Come backs, eh? It seems to be a bit of a halcyon period for bands which called it a day in the 90’s. Morta Skuld are a death metal band from Wisconsin that were signed to the mighty Peaceville Records back in the day, releasing albums into the 90’s, before buggering off and doing other things. I have to say, while I remember seeing the name about in the press of the time, I hadn’t actually ever got round to listening to them – maybe because the name didn’t really grab me, if I’m honest – which seems like a pretty lame reason not to give them a go these days. Well, for whatever reason (and I think it’s unlikely  that the band reckon they’re going to go on to rock star levels of fame and riches), the boys in the wrecking crew have decided to get back together and have another punt. They’re always a bit of a bet, reunions, aren’t they? Has this one paid off?

Well, again, I’m not able to say with any authority whether or not this stands up to their back catalogue. I guess that’s a boon or a curse in equal measure, depending on how well acquainted you are with their former works. What I can say is that this is a pretty impressive release, with a sound that is both reassuringly traditional in terms of being an adherent to the death metal blue print, but with enough quality and character to make it stand out from the also-rans.

From the outset, with opener “Breathe in the Black”, it’s apparent that Morta Skuld are a band that most definitely know what they’re about. The opening of the track is a great, self-assured statement of intent, with a deep, foreboding guitar riff over some technical, very rapid drum beats. Once the song proper comes to play, there’s a really hefty churning riff that brings to mind the likes of Morbid Angel circa the “Formulas Fatal to the Flesh” album, but with a really keen ear for a much drier, more focussed delivery. It’s a technical number, but one that manages to pull off that impressive feat of both being musically accomplished, yet still having a knack for having a hook that keeps the listener engaged.

Elsewhere, there’s a more head-down, less fussy approach that drips with aggression and has elements of prime thrash mixed in with the death metal ingredients, in the form of mid-album stormer, “In Judgement”. This is the band at their most ferocious, with a breathless, wide-eyed attack that finally gives way to more of those tumbling, swirling riffage. The bass work is really one that leaves the listener slightly dizzy here, effectively underpinning the music while having enough flair to stand out among the rest of the tune.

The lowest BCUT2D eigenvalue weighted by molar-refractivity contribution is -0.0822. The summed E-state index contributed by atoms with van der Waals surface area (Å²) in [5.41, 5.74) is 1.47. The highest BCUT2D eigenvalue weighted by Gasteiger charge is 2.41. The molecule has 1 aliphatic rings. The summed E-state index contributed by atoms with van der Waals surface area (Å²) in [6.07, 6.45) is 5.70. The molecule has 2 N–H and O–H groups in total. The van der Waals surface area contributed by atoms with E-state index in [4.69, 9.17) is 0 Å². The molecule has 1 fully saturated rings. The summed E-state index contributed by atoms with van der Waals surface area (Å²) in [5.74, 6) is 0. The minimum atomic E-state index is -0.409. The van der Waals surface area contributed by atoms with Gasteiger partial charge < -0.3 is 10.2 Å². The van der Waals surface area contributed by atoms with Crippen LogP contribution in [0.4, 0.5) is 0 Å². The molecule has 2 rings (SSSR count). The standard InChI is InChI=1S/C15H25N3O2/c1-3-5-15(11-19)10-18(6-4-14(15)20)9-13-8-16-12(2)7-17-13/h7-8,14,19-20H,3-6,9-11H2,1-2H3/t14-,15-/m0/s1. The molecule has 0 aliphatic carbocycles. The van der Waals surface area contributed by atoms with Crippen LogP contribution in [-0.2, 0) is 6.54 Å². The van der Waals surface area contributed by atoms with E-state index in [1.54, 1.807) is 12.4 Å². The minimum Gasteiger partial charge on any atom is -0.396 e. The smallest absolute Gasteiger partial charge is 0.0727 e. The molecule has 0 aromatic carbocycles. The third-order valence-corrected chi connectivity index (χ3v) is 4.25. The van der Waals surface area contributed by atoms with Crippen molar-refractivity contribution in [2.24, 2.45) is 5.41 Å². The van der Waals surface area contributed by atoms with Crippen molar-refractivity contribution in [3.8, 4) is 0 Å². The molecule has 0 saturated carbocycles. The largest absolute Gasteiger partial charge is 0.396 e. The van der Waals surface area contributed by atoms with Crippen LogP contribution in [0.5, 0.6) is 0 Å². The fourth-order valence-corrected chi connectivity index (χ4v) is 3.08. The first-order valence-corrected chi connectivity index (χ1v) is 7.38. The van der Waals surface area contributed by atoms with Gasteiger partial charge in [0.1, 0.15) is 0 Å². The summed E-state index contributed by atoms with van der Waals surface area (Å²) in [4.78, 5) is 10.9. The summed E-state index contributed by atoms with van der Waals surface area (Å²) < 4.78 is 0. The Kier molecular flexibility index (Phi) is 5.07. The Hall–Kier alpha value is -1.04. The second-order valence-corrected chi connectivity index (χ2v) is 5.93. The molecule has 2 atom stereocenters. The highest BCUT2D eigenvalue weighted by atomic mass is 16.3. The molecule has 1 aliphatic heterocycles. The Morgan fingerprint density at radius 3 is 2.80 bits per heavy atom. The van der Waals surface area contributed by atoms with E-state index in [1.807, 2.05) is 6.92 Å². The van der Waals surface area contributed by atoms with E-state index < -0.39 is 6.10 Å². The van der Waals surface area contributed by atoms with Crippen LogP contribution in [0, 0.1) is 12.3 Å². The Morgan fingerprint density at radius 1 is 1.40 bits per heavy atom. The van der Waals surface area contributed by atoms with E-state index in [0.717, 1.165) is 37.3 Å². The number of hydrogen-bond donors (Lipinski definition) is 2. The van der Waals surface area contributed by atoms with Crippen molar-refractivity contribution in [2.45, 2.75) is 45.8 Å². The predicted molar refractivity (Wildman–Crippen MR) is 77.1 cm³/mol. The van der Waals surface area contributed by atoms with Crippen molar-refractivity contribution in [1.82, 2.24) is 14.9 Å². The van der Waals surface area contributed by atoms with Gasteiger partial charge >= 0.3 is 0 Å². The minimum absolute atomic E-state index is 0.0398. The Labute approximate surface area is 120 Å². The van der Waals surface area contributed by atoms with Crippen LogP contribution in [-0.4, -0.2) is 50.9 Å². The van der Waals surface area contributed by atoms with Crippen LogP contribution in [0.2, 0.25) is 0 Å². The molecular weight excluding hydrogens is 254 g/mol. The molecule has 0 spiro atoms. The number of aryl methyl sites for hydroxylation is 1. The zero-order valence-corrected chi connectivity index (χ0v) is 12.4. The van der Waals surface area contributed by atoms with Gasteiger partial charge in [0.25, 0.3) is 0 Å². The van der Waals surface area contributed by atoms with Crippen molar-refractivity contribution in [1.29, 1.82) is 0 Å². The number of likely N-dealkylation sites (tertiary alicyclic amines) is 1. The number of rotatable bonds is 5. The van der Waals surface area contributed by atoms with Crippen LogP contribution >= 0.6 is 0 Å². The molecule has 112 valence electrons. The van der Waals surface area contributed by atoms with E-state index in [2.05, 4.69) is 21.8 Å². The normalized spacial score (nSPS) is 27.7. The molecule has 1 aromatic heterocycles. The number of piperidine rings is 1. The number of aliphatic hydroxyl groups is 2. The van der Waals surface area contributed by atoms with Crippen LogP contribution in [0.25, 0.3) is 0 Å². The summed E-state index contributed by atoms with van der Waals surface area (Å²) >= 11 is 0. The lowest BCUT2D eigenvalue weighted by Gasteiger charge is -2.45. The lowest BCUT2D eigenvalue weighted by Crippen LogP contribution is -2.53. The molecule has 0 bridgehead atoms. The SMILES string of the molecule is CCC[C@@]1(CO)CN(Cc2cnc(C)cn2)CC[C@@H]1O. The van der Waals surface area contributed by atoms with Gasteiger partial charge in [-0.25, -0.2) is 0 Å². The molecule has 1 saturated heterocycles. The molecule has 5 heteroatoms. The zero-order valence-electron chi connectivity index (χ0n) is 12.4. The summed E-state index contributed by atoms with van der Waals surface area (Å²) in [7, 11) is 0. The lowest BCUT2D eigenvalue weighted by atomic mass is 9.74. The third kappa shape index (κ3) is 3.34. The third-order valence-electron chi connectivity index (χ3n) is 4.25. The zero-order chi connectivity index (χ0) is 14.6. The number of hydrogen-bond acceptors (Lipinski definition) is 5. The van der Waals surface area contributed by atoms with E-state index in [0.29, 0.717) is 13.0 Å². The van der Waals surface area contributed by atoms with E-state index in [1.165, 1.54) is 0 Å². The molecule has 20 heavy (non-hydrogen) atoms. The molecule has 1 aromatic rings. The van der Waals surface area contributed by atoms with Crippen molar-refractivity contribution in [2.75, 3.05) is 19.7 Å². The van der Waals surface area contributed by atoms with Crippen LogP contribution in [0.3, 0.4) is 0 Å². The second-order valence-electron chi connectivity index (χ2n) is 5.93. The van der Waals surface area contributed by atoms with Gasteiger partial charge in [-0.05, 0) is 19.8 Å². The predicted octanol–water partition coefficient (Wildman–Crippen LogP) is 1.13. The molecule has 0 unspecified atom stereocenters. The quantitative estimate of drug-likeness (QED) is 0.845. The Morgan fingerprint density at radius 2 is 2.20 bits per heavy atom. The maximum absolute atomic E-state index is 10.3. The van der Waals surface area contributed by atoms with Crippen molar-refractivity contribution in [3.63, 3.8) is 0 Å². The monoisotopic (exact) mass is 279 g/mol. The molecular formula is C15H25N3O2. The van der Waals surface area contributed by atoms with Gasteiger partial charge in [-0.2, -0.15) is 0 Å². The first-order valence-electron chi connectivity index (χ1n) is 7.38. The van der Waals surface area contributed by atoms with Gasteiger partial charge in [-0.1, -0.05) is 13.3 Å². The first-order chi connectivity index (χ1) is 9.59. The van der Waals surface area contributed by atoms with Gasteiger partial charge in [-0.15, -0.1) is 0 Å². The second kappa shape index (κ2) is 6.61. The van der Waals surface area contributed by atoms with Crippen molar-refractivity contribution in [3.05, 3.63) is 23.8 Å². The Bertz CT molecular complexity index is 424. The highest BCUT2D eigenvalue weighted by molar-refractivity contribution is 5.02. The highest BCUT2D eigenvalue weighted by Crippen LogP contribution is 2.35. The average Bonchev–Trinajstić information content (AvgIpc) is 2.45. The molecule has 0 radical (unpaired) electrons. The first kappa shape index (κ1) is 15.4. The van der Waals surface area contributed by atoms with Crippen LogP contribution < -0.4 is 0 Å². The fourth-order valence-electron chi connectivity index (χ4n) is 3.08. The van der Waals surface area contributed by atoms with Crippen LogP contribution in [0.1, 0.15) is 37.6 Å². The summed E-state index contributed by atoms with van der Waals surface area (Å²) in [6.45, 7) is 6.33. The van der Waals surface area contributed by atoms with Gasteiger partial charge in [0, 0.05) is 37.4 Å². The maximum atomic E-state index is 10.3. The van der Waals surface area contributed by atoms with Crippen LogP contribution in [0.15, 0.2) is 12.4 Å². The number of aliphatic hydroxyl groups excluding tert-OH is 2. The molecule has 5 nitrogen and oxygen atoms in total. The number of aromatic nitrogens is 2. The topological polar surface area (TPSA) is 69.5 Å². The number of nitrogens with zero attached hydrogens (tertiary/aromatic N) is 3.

In terms of an album, there are nine tracks here for your delectation, and in fairness that has no filler in it at all. I found myself reaching for the replay button at the cessation of proceedings, as I was keen to get to know the intricacies of the music a little better. It was produced by the band themselves, and while some may find the production ever so slightly dry and sterile in the clinical precision of the guitar sound in particular, I thought it hearkened back to the golden days of American death metal, coming across like a more powerful version of the classic Morrisound. While all of the musicians are impressive in their own right, I thought it only fair to single out vocalist Dave Gregor, who has a really rasping yet clearly understandable delivery that really helps the music pop and stand out among their peers.

In summation – I found this to be a really engaging and accomplished death metal album, and I have now decided to take the dive and explore more of their soon-to-be re-released albums on Peaceville. Certainly on this showing, this album is as good a place as any to start your journey too.

(8/10 Chris Davison)